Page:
Standing in an antique shop in Wisconsin, something caught type designer Jim Ford’s eye – a rusty tobacco can, decked out in punchy Wild West type. “I thought it looked pretty gangster,” says the designer, who quickly set about creating his own rendition of the flared serif.
Named for its outlaw undertones, Hideout offers bags of character. “I describe it as a little bit Victorian, but it’s Victorian futuristic,” says Ford. “I like to think of it as kind of a steampunk design. Putting it together is almost like pipe fitting. Everything snaps together and you can use different parts to create other letters – the way I drew it is really consistent.”
Hideout celebrates quirkiness, blending aspects of a typical flared serif style with a square sans serif. Definitely not a typeface that’s destined for body copy, its expressive angles demand to be used at large sizes, which reveal some of the details that lend it such charm. For example the subtle nick in the R and K – one of Ford’s favorite elements of the design – and the Art Deco-esque bar of the alternate A. Although Ford has lavished attention on the intricacies of Hideout, it’s still satisfyingly robust. “I kept telling myself every letter should work as a bottle opener, as if it was an actual object,” says the designer.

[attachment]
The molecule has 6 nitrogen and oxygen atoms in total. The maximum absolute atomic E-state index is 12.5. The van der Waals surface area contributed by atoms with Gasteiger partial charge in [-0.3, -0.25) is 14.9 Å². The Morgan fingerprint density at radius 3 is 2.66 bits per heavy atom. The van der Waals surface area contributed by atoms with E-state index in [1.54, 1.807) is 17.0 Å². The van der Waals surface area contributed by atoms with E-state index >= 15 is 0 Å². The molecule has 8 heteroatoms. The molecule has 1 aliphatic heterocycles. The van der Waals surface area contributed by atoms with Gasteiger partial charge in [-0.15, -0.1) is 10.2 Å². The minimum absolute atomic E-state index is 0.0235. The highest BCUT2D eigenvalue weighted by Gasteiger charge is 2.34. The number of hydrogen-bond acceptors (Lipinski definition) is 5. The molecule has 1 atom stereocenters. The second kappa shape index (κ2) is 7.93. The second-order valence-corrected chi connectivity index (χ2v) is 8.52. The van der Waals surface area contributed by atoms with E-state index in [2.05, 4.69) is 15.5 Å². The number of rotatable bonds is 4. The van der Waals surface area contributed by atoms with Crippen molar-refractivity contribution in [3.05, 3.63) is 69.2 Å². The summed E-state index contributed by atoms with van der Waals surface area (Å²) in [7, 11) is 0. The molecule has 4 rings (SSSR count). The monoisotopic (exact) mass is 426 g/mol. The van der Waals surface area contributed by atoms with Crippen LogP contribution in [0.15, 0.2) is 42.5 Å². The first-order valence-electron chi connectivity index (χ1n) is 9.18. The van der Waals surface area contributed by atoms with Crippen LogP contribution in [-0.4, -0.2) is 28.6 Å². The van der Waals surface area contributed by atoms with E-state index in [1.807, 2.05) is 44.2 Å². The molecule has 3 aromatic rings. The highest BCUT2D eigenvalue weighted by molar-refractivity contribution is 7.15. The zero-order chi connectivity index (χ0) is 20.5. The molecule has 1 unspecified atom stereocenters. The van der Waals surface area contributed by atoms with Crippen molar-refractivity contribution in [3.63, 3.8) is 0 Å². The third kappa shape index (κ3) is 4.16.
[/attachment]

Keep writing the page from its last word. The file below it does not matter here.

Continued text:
Hideout is also impressively adaptable, with 14 weights including a set of decorative alternates that help soften some of its swagger, if needed, and ghost versions that could have been taken straight from faded “Wanted” posters. There’s even a few brick patterns and antique printers fists hidden in the font, for designers that really want to make the most of Hideout’s quirks.
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